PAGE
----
Conflict of Interest Statement
The authors declare that the research was conducted in the absence of any commercial or financial relationships that could be construed as a potential conflict of interest.
We thank Dr. Charles Greer for his helpful comments on the earlier version of this manuscript. This work was supported by NIH grants DC009666 and DC013802 (to Shin Nagayama) and DC011134 (to Fumiaki Imamura).
Brain areas: AON, anterior olfactory nucleus; AONpE, anterior olfactory nucleus pars externa; SVZ, subventicular zone; Layers: ONL, olfactory nerve layer; GL, glomerular layer; EPL, external plexiform layer; s-EPL, superficial EPL; i-EPL, intermediate EPL; d-EPL, deep EPL; MCL, mitral cell layer; IPL, internal plexiform layer; GCL, granule cell layer; Cells: JG cell, juxtaglomerular cell; PG cell, periglomerular cell; ET cell, external tufted cell; sSA cell, superficial short-axon cell; dSA cell, deep short-axon cell; SRIF-ir cell, somatostatinimmunoreactive cell; Molecules: BrdU, 5-bromo-2′-deoxyuridine; CaMKIV, CaM kinase IV; CB, calbindin; CCK, cholecystokinin; CR, calretinin; CRH, corticotropin-releasing hormone; DHPG, (RS)-3,5-dihydroxyphenylglycine; GAD, glutamic acid decarboxylase; GFP, green fluorescent protein; HCN, hyperpolarization-activated cyclic nucleotide gated channel; HRP, horseradish peroxidase; Kv, voltage-gated potassium channel; mGluRs, metabotropic glutamate receptors; nNOS, neuronal nitric oxide synthase; PV, parvalbumin; TH, tyrosine hydroxylase; VGAT, vesicular GABA transporter; VGLUT, vesicular glutamate transporter; VIP, vasoactive intestinal polypeptide.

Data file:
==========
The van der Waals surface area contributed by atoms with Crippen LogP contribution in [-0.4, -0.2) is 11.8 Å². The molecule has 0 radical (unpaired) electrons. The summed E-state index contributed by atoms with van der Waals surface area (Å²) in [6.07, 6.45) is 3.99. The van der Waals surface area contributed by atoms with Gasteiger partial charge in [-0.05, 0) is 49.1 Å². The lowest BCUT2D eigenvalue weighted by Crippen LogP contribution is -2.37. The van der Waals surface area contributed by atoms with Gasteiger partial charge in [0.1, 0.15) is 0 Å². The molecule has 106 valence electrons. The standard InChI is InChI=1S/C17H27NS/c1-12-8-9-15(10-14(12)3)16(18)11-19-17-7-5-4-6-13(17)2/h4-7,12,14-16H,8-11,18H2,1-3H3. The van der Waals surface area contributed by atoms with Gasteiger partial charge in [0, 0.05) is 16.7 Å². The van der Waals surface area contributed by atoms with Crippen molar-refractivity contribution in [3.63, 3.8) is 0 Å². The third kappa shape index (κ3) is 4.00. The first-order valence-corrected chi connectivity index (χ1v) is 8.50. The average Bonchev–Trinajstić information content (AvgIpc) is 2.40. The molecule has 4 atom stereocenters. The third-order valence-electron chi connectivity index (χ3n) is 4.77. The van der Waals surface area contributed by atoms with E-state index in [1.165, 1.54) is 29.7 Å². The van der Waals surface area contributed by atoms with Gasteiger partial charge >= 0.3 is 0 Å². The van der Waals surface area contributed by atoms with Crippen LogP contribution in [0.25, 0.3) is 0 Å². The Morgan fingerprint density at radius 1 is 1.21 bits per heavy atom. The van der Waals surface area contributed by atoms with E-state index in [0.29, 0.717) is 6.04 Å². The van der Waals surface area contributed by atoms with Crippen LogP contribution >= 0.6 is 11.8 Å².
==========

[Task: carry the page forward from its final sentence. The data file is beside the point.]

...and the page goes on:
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Keywords: structure of olfactory bulb, cell type, layer formation